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To Fellow DB Newbies: You DO Need A Teacher!!!

Discussion in 'Jazz Technique [DB]' started by thrash_jazz, Jul 10, 2002.


  1. thrash_jazz

    thrash_jazz

    Jan 11, 2002
    Ottawa, Ontario, Canada
    Artist: JAF Basses, Circle K Strings
    Well, I had my first DB lesson yesterday and the first thing I found out was that pretty much everything I'd ever done on it was completely WRONG!!! Learning to play DB is much more difficult (if not impossible) to do from just watching someone or reading a book on it. There are too many bad habits that are too easy to adopt.

    If I had bought a DB first and tried to learn on my own, I likely would have destroyed both of my hands and forearms in the process, and still not learned half of what I did in an hour yesterday.

    So, as has been said here a hundred times: On DB, you NEED a teacher. There are far too many subtle details to learn, which could take years to pick up on your own.

    Starting a new instrument sure is humbling, but it's also pretty exciting!
     
  2. thrash_jazz

    thrash_jazz

    Jan 11, 2002
    Ottawa, Ontario, Canada
    Artist: JAF Basses, Circle K Strings
    Eh?! I never doubted you on that one!
     
  3. Besides, why would you want to waste time reinventing the wheel? If you know an occomplished teacher in your neighborhood, you'll spend all that time making tons of progress!
     
  4. rablack

    rablack

    Mar 9, 2000
    Houston, Texas
    Chris Fitz - this one should go in the newbie links.
     
  5. joon

    joon

    Mar 16, 2002
    Manila, Philippines
    I had my 2nd lesson earlier this afternoon, and though I'm doing progress since my first (and 2 weeks of ardent practice), I think I have some hmms about my teacher.

    Since I had a lesson with him, he doesn't seem to focus a lot on stance and posture, such as how I rest the bass against my body, how the bass shouldn't fall down when unsupported, etc. Furthermore, some techniques I've read about from this forum and even throughout the net seems to conflict from his own. For example, I asked where the "pull" should come from when pressing onto the fingerboard, he said "purely from the hands, through proper gripping". He didn't actually want me to pull from anywhere except my hand! Also, he seems to play with his left wrist bent, just like that pic on the first pages of the Simandl book. Good thing he doesn't tell me to do it like that since I always try to keep my wrist as untwisted as possible.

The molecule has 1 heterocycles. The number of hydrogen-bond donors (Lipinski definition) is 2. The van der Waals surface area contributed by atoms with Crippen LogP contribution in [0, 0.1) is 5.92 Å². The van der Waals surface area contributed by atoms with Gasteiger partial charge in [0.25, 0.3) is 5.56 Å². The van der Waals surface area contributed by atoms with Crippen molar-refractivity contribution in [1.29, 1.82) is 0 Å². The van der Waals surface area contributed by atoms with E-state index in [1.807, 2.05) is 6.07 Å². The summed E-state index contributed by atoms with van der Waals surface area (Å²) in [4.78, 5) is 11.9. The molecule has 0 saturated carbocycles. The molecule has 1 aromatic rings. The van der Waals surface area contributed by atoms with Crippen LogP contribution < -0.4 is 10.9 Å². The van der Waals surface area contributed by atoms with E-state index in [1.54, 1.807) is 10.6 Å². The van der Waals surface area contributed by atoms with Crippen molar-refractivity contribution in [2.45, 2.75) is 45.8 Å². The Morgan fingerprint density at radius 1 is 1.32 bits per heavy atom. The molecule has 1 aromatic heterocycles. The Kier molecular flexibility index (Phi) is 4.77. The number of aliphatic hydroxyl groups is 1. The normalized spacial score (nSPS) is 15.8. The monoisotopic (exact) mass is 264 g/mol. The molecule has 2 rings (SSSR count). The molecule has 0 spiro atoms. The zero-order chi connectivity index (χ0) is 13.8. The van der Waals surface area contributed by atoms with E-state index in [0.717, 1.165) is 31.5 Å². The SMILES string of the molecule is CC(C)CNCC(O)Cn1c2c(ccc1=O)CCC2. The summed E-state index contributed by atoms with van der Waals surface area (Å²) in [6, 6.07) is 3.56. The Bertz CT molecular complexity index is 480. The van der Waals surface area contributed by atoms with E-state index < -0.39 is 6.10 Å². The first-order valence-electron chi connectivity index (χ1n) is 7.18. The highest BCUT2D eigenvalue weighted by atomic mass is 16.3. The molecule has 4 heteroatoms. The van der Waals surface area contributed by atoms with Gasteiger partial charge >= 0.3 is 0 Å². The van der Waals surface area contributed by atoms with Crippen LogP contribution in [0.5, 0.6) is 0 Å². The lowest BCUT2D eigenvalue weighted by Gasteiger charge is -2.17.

However, he stresses (and I mean STRESS) technique on bowing, esp. the proper right hand movement. He does correct my left hand positions, but only when I'm not in good intonation, and I'm not pressing hard enough to produce a good arco sound. And he's kind enough to lend me a bow so I could practice at home.

    I guess my question is what should I should I do if the teacher has a different way of approaching some things from the way I've learned it (from the Internet, esp. this forum), and from so many reliable sources at that? I'd hate to give up on this, because this is my only chance for a teacher, and I've searched a lot for one before I found my current teacher. He is also very experienced, because he has been principal bassist for one of the big orchestras here, and now its resident conductor / arranger. He also studied in a foreign music school (forgot what). It seems like he just has a different technique (or maybe he uses traditional methods). He's also nice in such a way that he doesn't force me to pay up, only when I have the dough.

    Help! And thanks...
     
  6. Sam Sherry

    Sam Sherry Inadvertent Microtonalist Supporting Member

    Sep 26, 2001
    Portland, ME
    Euphonic Audio "Player"
    Joon, there are many different "right" ways of playing the bass. I hope my tale of twenty-some years ago is illustrative.

    I began studying DB under the influence of a well-known soloist, who taught where I studied. He has a very deeply-thought-out, ergonomically-based method for dealing with the bass physically. What he said made sense, sounded good and felt good. It was an incredibly positive way to move from EB to DB.